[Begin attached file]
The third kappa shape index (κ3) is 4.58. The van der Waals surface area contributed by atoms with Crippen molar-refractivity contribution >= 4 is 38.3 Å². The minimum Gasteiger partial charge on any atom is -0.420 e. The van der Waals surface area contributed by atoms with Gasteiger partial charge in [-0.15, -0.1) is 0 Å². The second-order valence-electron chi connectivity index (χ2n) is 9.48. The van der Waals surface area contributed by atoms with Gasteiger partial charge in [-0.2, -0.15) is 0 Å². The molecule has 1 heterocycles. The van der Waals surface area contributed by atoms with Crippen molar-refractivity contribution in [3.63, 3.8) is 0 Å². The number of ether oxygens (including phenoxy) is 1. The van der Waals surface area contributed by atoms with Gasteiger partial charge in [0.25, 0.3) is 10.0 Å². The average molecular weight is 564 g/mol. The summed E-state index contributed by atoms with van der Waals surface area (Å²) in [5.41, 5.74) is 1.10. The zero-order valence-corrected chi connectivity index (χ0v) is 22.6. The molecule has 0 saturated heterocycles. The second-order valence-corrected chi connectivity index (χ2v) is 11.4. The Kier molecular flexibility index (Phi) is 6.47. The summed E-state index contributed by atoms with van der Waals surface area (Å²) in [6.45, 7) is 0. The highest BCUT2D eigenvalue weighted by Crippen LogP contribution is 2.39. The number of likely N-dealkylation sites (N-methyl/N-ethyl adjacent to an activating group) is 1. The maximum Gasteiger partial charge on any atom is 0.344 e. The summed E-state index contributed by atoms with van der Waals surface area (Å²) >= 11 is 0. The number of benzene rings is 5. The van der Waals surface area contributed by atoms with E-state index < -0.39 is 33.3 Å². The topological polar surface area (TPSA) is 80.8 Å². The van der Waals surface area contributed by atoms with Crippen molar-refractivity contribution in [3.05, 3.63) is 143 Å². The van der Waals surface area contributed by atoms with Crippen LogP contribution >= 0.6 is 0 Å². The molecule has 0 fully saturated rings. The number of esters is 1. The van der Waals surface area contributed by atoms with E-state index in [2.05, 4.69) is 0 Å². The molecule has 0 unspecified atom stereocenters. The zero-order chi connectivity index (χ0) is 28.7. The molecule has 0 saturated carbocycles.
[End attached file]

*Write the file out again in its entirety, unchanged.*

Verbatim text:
The third kappa shape index (κ3) is 4.58. The van der Waals surface area contributed by atoms with Crippen molar-refractivity contribution >= 4 is 38.3 Å². The minimum Gasteiger partial charge on any atom is -0.420 e. The van der Waals surface area contributed by atoms with Gasteiger partial charge in [-0.15, -0.1) is 0 Å². The second-order valence-electron chi connectivity index (χ2n) is 9.48. The van der Waals surface area contributed by atoms with Gasteiger partial charge in [-0.2, -0.15) is 0 Å². The molecule has 1 heterocycles. The van der Waals surface area contributed by atoms with Crippen molar-refractivity contribution in [3.63, 3.8) is 0 Å². The number of ether oxygens (including phenoxy) is 1. The van der Waals surface area contributed by atoms with Gasteiger partial charge in [0.25, 0.3) is 10.0 Å². The average molecular weight is 564 g/mol. The summed E-state index contributed by atoms with van der Waals surface area (Å²) in [5.41, 5.74) is 1.10. The zero-order valence-corrected chi connectivity index (χ0v) is 22.6. The molecule has 0 saturated heterocycles. The second-order valence-corrected chi connectivity index (χ2v) is 11.4. The Kier molecular flexibility index (Phi) is 6.47. The summed E-state index contributed by atoms with van der Waals surface area (Å²) in [6.45, 7) is 0. The highest BCUT2D eigenvalue weighted by Crippen LogP contribution is 2.39. The number of likely N-dealkylation sites (N-methyl/N-ethyl adjacent to an activating group) is 1. The maximum Gasteiger partial charge on any atom is 0.344 e. The summed E-state index contributed by atoms with van der Waals surface area (Å²) >= 11 is 0. The number of benzene rings is 5. The van der Waals surface area contributed by atoms with E-state index < -0.39 is 33.3 Å². The topological polar surface area (TPSA) is 80.8 Å². The van der Waals surface area contributed by atoms with Crippen molar-refractivity contribution in [3.05, 3.63) is 143 Å². The van der Waals surface area contributed by atoms with Crippen LogP contribution >= 0.6 is 0 Å². The molecule has 0 fully saturated rings. The number of esters is 1. The van der Waals surface area contributed by atoms with E-state index in [2.05, 4.69) is 0 Å². The molecule has 0 unspecified atom stereocenters. The zero-order chi connectivity index (χ0) is 28.7. The molecule has 0 saturated carbocycles.